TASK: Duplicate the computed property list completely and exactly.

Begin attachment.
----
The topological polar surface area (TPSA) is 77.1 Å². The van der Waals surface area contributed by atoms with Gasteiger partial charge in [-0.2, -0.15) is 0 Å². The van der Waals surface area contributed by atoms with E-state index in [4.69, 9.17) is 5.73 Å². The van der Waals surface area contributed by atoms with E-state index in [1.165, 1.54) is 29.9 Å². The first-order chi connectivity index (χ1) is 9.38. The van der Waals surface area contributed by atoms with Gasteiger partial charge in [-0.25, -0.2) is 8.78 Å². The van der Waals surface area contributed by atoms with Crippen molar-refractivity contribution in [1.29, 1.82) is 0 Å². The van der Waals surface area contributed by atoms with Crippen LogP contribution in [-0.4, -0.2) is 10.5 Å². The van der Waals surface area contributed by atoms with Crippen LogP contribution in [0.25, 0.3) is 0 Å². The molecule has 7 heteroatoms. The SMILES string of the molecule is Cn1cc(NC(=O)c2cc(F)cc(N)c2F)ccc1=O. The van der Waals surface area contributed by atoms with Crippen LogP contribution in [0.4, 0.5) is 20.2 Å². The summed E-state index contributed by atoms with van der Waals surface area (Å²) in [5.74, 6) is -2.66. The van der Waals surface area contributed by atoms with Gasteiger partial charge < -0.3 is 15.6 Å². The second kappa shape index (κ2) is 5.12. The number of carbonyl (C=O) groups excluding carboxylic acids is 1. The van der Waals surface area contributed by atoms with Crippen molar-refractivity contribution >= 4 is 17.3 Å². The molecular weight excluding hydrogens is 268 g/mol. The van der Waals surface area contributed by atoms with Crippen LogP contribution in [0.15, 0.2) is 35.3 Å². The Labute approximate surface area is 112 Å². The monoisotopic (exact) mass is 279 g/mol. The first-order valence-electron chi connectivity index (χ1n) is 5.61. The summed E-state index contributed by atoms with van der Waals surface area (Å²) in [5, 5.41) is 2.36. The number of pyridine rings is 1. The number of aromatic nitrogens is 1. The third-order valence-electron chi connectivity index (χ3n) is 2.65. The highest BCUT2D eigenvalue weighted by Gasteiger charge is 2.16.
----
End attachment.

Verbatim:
The topological polar surface area (TPSA) is 77.1 Å². The van der Waals surface area contributed by atoms with Gasteiger partial charge in [-0.2, -0.15) is 0 Å². The van der Waals surface area contributed by atoms with E-state index in [4.69, 9.17) is 5.73 Å². The van der Waals surface area contributed by atoms with E-state index in [1.165, 1.54) is 29.9 Å². The first-order chi connectivity index (χ1) is 9.38. The van der Waals surface area contributed by atoms with Gasteiger partial charge in [-0.25, -0.2) is 8.78 Å². The van der Waals surface area contributed by atoms with Crippen molar-refractivity contribution in [1.29, 1.82) is 0 Å². The van der Waals surface area contributed by atoms with Crippen LogP contribution in [-0.4, -0.2) is 10.5 Å². The van der Waals surface area contributed by atoms with Crippen LogP contribution in [0.25, 0.3) is 0 Å². The molecule has 7 heteroatoms. The SMILES string of the molecule is Cn1cc(NC(=O)c2cc(F)cc(N)c2F)ccc1=O. The van der Waals surface area contributed by atoms with Crippen LogP contribution in [0.4, 0.5) is 20.2 Å². The summed E-state index contributed by atoms with van der Waals surface area (Å²) in [5.74, 6) is -2.66. The van der Waals surface area contributed by atoms with Gasteiger partial charge < -0.3 is 15.6 Å². The second kappa shape index (κ2) is 5.12. The number of carbonyl (C=O) groups excluding carboxylic acids is 1. The van der Waals surface area contributed by atoms with Crippen molar-refractivity contribution >= 4 is 17.3 Å². The molecular weight excluding hydrogens is 268 g/mol. The van der Waals surface area contributed by atoms with Crippen LogP contribution in [0.15, 0.2) is 35.3 Å². The Labute approximate surface area is 112 Å². The monoisotopic (exact) mass is 279 g/mol. The first-order valence-electron chi connectivity index (χ1n) is 5.61. The summed E-state index contributed by atoms with van der Waals surface area (Å²) in [5, 5.41) is 2.36. The number of pyridine rings is 1. The number of aromatic nitrogens is 1. The third-order valence-electron chi connectivity index (χ3n) is 2.65. The highest BCUT2D eigenvalue weighted by Gasteiger charge is 2.16.